The attack of the giant moussaka

If any of you are into obscure, foreign, B-rated cinema, I highly recommend the Greek film “The Attack of the Giant Moussaka”. It was recommended to me by someone I consider a learned and cultured person. Although I was sceptical at first, it was actually a very entertaining movie.

Attack of the giant moussaka.

In the film, a portion of delicious moussaka happens to be enlarged to gigantic proportions by a spaceship with some sort of laser beam. It then comes to life, more or less, and goes on a rampage around Athens, killing everyone who crosses its path with its lethal tomato sauce.

Unfortunately the film is only available in Greek with French subtitles, but in a way that adds to its obscure charm, doesn’t it? Besides, once you know the premise of the story, you’ll understand most of what happens, with or without subtitles.

The moussaka in the film looks somewhat different from the one I make. It looks like there’s mash on top, which is something I’ve occasionally seen before but haven’t tried myself. But my version’s pretty good too. Potatoes inside, and béchamel on top. Tasty business, people. Cook yourself some of this tonight.

For about four people, you’ll need:

  • half a kilo of mince, either beef or lamb
  • half a kilo of potatoes
  • 1 kilo of aubergines
  • a big onion
  • some garlic
  • some fresh parsley and some oregano
  • two tins of chopped tomatoes

For the béchamel:

  • 100 gr butter
  • 100 gr flour
  • 1 litre of milk
  • 3 eggs
  • nutmeg

First, slice the aubergine in long, thin slices. Cover with salt and put in a colander with something heavy on top for at least half an hour.

Peel the potatoes, slice them up and fry the slices in some olive oil. You won’t be able to fry all of them at the same time, so take them in batches and put each finished batch on kitchen tissue.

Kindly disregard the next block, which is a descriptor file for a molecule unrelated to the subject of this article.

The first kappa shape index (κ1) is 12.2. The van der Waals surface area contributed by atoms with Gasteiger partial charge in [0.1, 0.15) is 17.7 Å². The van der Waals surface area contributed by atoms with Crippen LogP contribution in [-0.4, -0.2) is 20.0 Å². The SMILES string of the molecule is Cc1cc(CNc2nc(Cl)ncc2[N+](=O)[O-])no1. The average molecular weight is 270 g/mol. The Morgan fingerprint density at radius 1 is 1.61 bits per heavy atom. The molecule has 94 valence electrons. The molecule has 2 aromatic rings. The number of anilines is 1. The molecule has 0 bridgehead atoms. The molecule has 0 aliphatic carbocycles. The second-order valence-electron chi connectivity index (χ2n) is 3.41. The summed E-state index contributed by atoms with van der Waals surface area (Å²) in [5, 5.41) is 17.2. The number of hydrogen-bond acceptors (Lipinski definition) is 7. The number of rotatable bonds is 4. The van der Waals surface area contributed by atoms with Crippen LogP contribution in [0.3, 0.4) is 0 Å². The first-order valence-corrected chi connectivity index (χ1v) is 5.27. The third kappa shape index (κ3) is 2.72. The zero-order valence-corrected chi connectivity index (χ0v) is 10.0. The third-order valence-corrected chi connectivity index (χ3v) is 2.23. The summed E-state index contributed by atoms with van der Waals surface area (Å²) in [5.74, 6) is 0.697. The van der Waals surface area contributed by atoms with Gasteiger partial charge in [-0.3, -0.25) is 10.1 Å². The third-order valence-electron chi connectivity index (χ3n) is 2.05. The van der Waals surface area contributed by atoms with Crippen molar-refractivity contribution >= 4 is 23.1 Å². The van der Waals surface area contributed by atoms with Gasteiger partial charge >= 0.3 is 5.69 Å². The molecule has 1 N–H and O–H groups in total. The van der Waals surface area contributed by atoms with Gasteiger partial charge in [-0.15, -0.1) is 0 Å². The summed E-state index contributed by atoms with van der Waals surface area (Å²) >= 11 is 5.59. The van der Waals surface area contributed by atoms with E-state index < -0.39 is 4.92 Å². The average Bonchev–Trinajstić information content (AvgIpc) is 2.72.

Fry the mince and in the fat it releases, fry the onion and garlic, both finely chopped. Add a handful of fresh parsley and a couple of teaspoons of oregano. Add the chopped tomatoes, taste for salt, pepper and possibly sugar, and leave to simmer. Add some stock if you think it’s getting too thick (although you should really be fine). I actually really like to add red wine instead of stock, so that’s an option too.

Use kitchen tissue or, even better, a clean kitchen towel, to dry the aubergine slices. Then fry them all, and like you did with the potatoes, put each batch of fried slices on some kitchen paper.

Once you’ve fried all the aubergine, start layering: potatoes, aubergine, mince sauce, and repeat. Try to finish with potatoes.

Now make the béchamel sauce. Preheat the milk. Melt the butter in a pan, once it’s liquid, add the flour. Stir well. Then add the milk. Stir and leave to thicken. (Click here for a slightly more detailed version of béchamel sauce if you’ve never made this before.) When it’s thick enough, add a pinch of salt and a pinch of nutmeg. Now whisk up the eggs, and add them to the béchamel sauce, mixing like an absolute nutjob. Seriously, if you have an electric whisk, this would be an ideal opportunity to use it. Beat like you’ve never beaten before.

Pour the béchamel over the final layer of potatoes, then shove the whole dish into the oven, 200°C, at least 45 minutes.

Here’s a trailer, in case you’re curious. Or you could watch this extract, which is equally mind-blowing.

About La dittatrice

After years of being based in Glasgow, I've recently made a home for myself in Turin, Italy, for the time being, at least. This blog is my captain's log. Here I note down what I did, and what I ate. A story, then a recipe. That's how this here works. Updates on Wednesdays.
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3 Responses to The attack of the giant moussaka

  1. Anonymous says:

    I was in Greece last week! The food was fantastic, especially the lamb stifado. I’m looking forward to trying out your moussaka recipe and hunting down this film – the trailer looks epic!

    Like

  2. In Greece! That’s lovely. I wish I had been in Greece last week. Instead I was in Scotland. I can’t say I’ve ever had lamb stifado but lamb is always tasty. As for the film, you should really try to get hold of it, it’s weird but great fun.

    Like

  3. vexillaregis says:

    *Rabbit* stifado, my favourite. There’s also a whole bunch of Greek dishes where you cook pasta in its sauce, not boiling it, but rather as you would do with a risotto. But not the sort of thing you want to cook for your Italian friends. Your friend has great taste in contemporary cinema, by the way!

    Like

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